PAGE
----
The Special Mining lease Osikaiyang Landowners Association, or SMLOLA, in Bougainville, has welcomed the government's willingness to try and find a resolution to the opening of Panguna.
The government and SMLOLA have been at loggerheads over the opening of the mine, which the government had wanted ahead of the referendum on independence from Papua New Guinea.
That plan, which involved controversial changes to the Mining Act, has now been shelved until after the vote.
Earlier this week the acting President, Raymond Masono, told the Post Courier he was amenable to discussing the future of Panguna.
Mr Masono said any talks should include, in addition to SMLOLA other Bougainvilleans who lost relatives in the war.
Last week the Osikaiyang landowners, who are allied with former militants, said unless the government drops plans to change the Mining Act they will not support the push for weapons containment and disposal.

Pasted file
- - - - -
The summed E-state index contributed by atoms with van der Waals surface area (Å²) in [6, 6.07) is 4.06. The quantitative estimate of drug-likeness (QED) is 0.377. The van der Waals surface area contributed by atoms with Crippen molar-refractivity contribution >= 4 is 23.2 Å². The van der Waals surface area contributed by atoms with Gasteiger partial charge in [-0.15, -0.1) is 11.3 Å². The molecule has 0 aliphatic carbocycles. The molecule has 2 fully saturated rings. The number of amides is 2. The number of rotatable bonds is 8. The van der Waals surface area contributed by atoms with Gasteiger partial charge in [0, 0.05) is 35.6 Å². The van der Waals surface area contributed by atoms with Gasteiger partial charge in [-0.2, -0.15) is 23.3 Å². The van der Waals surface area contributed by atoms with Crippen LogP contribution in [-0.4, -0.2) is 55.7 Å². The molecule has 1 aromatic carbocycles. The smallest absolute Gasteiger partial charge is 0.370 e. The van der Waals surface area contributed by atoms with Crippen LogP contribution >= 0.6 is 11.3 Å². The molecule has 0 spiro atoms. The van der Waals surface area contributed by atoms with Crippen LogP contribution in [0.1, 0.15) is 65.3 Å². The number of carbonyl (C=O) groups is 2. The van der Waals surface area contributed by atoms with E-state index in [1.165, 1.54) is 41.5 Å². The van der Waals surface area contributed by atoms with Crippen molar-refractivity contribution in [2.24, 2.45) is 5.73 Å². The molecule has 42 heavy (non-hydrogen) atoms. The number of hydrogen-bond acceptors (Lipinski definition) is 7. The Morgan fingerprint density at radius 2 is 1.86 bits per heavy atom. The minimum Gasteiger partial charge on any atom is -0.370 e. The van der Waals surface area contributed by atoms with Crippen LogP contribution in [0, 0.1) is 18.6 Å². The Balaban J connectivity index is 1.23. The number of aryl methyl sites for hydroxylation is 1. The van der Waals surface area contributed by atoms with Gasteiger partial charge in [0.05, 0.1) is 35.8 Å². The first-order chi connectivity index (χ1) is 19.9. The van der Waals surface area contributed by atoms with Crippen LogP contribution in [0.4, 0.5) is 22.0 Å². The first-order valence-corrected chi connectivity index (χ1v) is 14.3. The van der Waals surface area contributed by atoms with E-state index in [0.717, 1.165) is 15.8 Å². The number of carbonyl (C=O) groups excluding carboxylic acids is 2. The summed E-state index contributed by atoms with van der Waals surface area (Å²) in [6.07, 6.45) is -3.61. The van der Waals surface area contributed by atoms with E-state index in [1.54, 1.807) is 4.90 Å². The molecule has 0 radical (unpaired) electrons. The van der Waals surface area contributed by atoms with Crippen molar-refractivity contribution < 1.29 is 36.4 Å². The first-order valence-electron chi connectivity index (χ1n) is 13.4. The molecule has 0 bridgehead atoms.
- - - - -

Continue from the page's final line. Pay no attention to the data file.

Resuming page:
But Mr Masono said he cannot be blackmailed into an ultimatum.
The SMLOLA spokesman, Philip Miriori, said the willingness to talk as a first positive step forward towards reconciliation after many years of trying to have a meeting.
He said his group really appreciates the Minister's offer though he says the ABG does not appear to have a full understanding of the SMLOLA proposal and this should clarify this.
Mr Miriori said SMLOLA is offering to transfer to the ABG and all the people of Bougainville, 100 percent of Panguna and to then issue the Panguna licence to this 100 percent ABG owned entity to operate the mine.